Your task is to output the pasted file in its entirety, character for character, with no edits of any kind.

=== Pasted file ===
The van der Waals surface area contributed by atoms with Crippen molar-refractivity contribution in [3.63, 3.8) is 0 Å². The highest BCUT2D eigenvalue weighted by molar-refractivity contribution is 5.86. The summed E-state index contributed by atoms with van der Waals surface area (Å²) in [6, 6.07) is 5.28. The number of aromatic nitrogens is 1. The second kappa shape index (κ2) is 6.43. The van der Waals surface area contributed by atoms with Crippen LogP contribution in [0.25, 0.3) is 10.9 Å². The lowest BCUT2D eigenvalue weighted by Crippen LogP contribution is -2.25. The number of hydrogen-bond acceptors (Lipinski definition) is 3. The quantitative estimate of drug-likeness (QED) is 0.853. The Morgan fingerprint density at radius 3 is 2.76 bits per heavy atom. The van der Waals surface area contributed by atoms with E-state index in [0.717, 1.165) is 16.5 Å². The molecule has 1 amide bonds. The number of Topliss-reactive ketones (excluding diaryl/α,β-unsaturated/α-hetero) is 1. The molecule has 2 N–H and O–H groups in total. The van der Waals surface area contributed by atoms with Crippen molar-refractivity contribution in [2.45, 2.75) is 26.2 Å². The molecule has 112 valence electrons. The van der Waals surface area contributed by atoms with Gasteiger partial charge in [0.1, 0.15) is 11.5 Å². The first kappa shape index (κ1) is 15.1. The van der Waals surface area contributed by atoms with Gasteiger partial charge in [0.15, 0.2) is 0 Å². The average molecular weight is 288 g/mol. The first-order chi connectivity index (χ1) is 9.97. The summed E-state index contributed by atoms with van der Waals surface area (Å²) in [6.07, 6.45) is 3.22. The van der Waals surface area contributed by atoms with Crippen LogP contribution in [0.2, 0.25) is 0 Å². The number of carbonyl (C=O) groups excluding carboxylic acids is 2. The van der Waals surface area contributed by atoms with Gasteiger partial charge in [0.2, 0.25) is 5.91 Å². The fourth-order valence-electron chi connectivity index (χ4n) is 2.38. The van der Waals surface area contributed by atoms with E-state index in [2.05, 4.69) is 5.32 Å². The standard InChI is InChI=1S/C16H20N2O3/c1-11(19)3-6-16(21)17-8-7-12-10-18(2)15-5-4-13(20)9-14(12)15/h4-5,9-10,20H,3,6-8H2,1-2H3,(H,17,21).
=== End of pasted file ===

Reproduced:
The van der Waals surface area contributed by atoms with Crippen molar-refractivity contribution in [3.63, 3.8) is 0 Å². The highest BCUT2D eigenvalue weighted by molar-refractivity contribution is 5.86. The summed E-state index contributed by atoms with van der Waals surface area (Å²) in [6, 6.07) is 5.28. The number of aromatic nitrogens is 1. The second kappa shape index (κ2) is 6.43. The van der Waals surface area contributed by atoms with Crippen LogP contribution in [0.25, 0.3) is 10.9 Å². The lowest BCUT2D eigenvalue weighted by Crippen LogP contribution is -2.25. The number of hydrogen-bond acceptors (Lipinski definition) is 3. The quantitative estimate of drug-likeness (QED) is 0.853. The Morgan fingerprint density at radius 3 is 2.76 bits per heavy atom. The van der Waals surface area contributed by atoms with E-state index in [0.717, 1.165) is 16.5 Å². The molecule has 1 amide bonds. The number of Topliss-reactive ketones (excluding diaryl/α,β-unsaturated/α-hetero) is 1. The molecule has 2 N–H and O–H groups in total. The van der Waals surface area contributed by atoms with Crippen molar-refractivity contribution in [2.45, 2.75) is 26.2 Å². The molecule has 112 valence electrons. The van der Waals surface area contributed by atoms with Gasteiger partial charge in [0.1, 0.15) is 11.5 Å². The first kappa shape index (κ1) is 15.1. The van der Waals surface area contributed by atoms with Gasteiger partial charge in [0.15, 0.2) is 0 Å². The average molecular weight is 288 g/mol. The first-order chi connectivity index (χ1) is 9.97. The summed E-state index contributed by atoms with van der Waals surface area (Å²) in [6.07, 6.45) is 3.22. The van der Waals surface area contributed by atoms with Crippen LogP contribution in [0.2, 0.25) is 0 Å². The number of carbonyl (C=O) groups excluding carboxylic acids is 2. The van der Waals surface area contributed by atoms with Gasteiger partial charge in [0.2, 0.25) is 5.91 Å². The fourth-order valence-electron chi connectivity index (χ4n) is 2.38. The van der Waals surface area contributed by atoms with E-state index in [2.05, 4.69) is 5.32 Å². The standard InChI is InChI=1S/C16H20N2O3/c1-11(19)3-6-16(21)17-8-7-12-10-18(2)15-5-4-13(20)9-14(12)15/h4-5,9-10,20H,3,6-8H2,1-2H3,(H,17,21).